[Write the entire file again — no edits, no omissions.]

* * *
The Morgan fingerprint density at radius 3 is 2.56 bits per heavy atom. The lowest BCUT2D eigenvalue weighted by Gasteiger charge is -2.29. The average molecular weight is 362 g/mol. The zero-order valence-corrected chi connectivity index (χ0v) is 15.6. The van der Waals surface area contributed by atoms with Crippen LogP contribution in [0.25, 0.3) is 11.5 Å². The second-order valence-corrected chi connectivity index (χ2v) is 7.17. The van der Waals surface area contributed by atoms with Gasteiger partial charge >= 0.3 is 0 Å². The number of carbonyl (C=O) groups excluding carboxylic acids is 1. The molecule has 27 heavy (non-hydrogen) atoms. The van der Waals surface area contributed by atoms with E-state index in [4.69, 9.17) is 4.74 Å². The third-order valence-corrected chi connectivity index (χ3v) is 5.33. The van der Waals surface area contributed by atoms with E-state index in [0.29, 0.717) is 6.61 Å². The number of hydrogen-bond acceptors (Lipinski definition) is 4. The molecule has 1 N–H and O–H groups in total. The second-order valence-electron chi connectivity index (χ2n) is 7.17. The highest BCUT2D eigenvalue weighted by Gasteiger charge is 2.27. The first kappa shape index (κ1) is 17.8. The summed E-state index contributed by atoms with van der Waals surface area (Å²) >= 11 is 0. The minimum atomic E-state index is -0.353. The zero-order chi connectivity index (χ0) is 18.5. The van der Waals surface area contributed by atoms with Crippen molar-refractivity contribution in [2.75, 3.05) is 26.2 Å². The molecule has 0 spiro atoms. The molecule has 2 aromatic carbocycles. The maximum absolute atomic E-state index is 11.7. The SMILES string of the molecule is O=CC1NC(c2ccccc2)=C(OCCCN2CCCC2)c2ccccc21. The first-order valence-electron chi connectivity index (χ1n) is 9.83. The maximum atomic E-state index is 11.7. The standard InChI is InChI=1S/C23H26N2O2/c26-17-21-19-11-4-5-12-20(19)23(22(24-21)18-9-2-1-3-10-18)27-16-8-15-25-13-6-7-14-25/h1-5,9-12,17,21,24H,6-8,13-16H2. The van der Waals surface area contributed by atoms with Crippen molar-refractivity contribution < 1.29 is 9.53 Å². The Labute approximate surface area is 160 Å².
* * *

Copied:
The Morgan fingerprint density at radius 3 is 2.56 bits per heavy atom. The lowest BCUT2D eigenvalue weighted by Gasteiger charge is -2.29. The average molecular weight is 362 g/mol. The zero-order valence-corrected chi connectivity index (χ0v) is 15.6. The van der Waals surface area contributed by atoms with Crippen LogP contribution in [0.25, 0.3) is 11.5 Å². The second-order valence-corrected chi connectivity index (χ2v) is 7.17. The van der Waals surface area contributed by atoms with Gasteiger partial charge >= 0.3 is 0 Å². The number of carbonyl (C=O) groups excluding carboxylic acids is 1. The molecule has 27 heavy (non-hydrogen) atoms. The van der Waals surface area contributed by atoms with E-state index in [4.69, 9.17) is 4.74 Å². The third-order valence-corrected chi connectivity index (χ3v) is 5.33. The van der Waals surface area contributed by atoms with E-state index in [0.29, 0.717) is 6.61 Å². The number of hydrogen-bond acceptors (Lipinski definition) is 4. The molecule has 1 N–H and O–H groups in total. The second-order valence-electron chi connectivity index (χ2n) is 7.17. The highest BCUT2D eigenvalue weighted by Gasteiger charge is 2.27. The first kappa shape index (κ1) is 17.8. The summed E-state index contributed by atoms with van der Waals surface area (Å²) >= 11 is 0. The minimum atomic E-state index is -0.353. The zero-order chi connectivity index (χ0) is 18.5. The van der Waals surface area contributed by atoms with Crippen molar-refractivity contribution in [2.75, 3.05) is 26.2 Å². The molecule has 0 spiro atoms. The molecule has 2 aromatic carbocycles. The maximum absolute atomic E-state index is 11.7. The SMILES string of the molecule is O=CC1NC(c2ccccc2)=C(OCCCN2CCCC2)c2ccccc21. The first-order valence-electron chi connectivity index (χ1n) is 9.83. The maximum atomic E-state index is 11.7. The standard InChI is InChI=1S/C23H26N2O2/c26-17-21-19-11-4-5-12-20(19)23(22(24-21)18-9-2-1-3-10-18)27-16-8-15-25-13-6-7-14-25/h1-5,9-12,17,21,24H,6-8,13-16H2. The van der Waals surface area contributed by atoms with Crippen molar-refractivity contribution < 1.29 is 9.53 Å². The Labute approximate surface area is 160 Å².